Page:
Students who make their way to Yale don’t write admissions essays about their aspirations in the corporate world. At 17 and 18, we dreamed of changing ourselves and the world, whether tramping around sub-Saharan Africa quinine in hand or rooting out social injustice right here in America. During our summers, weekends and breaks many of us do just that, taking advantage of the service opportunities available through our university, whether through Reach Out, Dwight Hall or the dozens of other campus groups that dedicate themselves entirely to service. Yet by the time we face graduation, most of us find ourselves queued up for miles at the gates of the for-profit world, begging McKinsey recruiters like we once begged admissions officers for a spot among God’s elect.

I, like many graduating seniors, have been grappling with the existential crisis provoked by the above realization throughout the job interview process. I, who grew up dreaming of becoming a soldier, who came to college with grand intentions of returning to Oklahoma and changing my state for the better, am now standing outside the offices of middle-managers in New York. These people work from 8 a.m. to 8 p.m., Monday through Friday, and I, like them, am about to dedicate my professional life to the efficient allocation of capital.

Forty stories up in the heart of Manhattan, you can feel yourself at the nexus of the world economy. From here, the places we grew up in look small and unimportant, the fact inescapable that these three rows of desks contribute more to the American economy than does my entire home county. You can feel the rat race seeping from the soft fluorescent lights, a feeling accompanied by the gentle hum of thousands of bright young minds scrambling furiously toward a house in New Canaan or some other unknown objective.

Whatever one’s thoughts on Fairfield County, the rat race itself isn’t the tragedy. Those of us without the benefit of inexhaustible inherited wealth or the courage to commit our lives to something truly wild — going pro in a rock band, buying a one-way ticket to a foreign country and never looking back — will have to work to support ourselves, and eventually, our families.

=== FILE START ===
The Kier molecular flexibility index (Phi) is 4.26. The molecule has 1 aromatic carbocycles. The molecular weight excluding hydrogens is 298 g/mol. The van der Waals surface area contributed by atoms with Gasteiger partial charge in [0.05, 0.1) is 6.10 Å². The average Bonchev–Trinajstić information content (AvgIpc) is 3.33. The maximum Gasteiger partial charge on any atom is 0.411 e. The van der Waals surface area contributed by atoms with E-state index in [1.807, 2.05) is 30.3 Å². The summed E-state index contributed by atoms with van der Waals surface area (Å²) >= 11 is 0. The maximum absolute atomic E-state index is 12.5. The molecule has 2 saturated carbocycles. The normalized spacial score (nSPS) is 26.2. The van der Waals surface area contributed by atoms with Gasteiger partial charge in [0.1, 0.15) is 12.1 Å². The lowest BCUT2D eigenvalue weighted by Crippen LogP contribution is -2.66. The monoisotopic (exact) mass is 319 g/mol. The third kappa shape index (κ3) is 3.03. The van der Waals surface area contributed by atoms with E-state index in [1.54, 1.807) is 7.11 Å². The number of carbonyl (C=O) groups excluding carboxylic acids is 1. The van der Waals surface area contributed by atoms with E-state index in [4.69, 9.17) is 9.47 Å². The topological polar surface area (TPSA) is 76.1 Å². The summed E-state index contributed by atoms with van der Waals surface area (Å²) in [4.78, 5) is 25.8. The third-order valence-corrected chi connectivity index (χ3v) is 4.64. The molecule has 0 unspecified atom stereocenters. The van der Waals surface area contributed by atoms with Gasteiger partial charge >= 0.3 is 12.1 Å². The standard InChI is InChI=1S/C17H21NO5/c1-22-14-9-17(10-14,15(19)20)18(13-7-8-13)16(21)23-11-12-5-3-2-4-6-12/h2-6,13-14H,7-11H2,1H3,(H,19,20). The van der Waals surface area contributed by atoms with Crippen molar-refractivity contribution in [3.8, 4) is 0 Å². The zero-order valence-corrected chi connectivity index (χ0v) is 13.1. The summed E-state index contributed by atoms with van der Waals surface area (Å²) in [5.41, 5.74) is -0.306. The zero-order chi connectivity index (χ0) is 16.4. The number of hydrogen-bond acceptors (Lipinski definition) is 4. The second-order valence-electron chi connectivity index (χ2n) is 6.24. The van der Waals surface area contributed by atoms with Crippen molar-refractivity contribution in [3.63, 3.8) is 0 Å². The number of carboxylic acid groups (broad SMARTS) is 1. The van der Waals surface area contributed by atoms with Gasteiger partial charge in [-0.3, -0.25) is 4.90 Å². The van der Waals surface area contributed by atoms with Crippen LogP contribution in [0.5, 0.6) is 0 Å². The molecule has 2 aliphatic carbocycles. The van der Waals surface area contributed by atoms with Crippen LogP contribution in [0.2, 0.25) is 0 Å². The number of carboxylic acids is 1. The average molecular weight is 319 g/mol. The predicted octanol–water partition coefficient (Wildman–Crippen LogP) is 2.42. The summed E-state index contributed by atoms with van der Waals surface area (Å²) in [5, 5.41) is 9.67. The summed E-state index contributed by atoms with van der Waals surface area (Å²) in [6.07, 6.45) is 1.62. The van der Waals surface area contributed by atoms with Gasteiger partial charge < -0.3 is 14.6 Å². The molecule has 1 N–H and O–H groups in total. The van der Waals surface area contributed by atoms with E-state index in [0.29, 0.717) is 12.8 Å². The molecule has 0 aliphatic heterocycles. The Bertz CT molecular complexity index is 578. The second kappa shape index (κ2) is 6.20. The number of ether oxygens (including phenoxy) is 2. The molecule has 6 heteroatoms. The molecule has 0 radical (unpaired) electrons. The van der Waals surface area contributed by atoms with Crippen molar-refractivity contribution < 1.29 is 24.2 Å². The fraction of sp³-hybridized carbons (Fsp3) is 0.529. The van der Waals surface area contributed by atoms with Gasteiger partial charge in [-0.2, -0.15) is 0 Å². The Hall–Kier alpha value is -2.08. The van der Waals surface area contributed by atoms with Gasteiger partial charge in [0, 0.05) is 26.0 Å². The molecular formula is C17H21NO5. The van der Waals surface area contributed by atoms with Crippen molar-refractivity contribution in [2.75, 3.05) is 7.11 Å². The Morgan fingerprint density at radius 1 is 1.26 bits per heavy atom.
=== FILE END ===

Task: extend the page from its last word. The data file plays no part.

The tragedy is that so many are so eager to sign on for a life dictated by BlackBerries and that we, myself included, do so while we are so young. We all dreamed of going off the map, of adventure, of doing something crazy or unique or distant, but the reality that accompanies our first credit card bill does much to put such notions to rest. Indeed, many of us will leave here in May and start new jobs on the first of June.

As I sign on with a wonderful firm that I am tremendously excited to work with, I cannot shrug the notion that the window for doing something different is closing. I can do something wild and crazy now because I am accountable to no one other than myself; as I age and responsibility accrues, that will no longer be the case. The corporate train is one that rarely stops from start to retirement, and by getting on at 22, I effectively guarantee that I will never be a Marine officer, join the Peace Corps or do any of the other dozens of things young people can do to prove themselves as women and men.

I know that I am lucky to be working and blessed to have the luxury of an “existential crisis” — working hard just to get by is the rule rather than the exception. Still, one cannot help but wonder how life would turn out if a 45-year career in office black was exchanged for 43 of the same and two in Marine blue.

Kevin Symcox is a senior in Silliman College.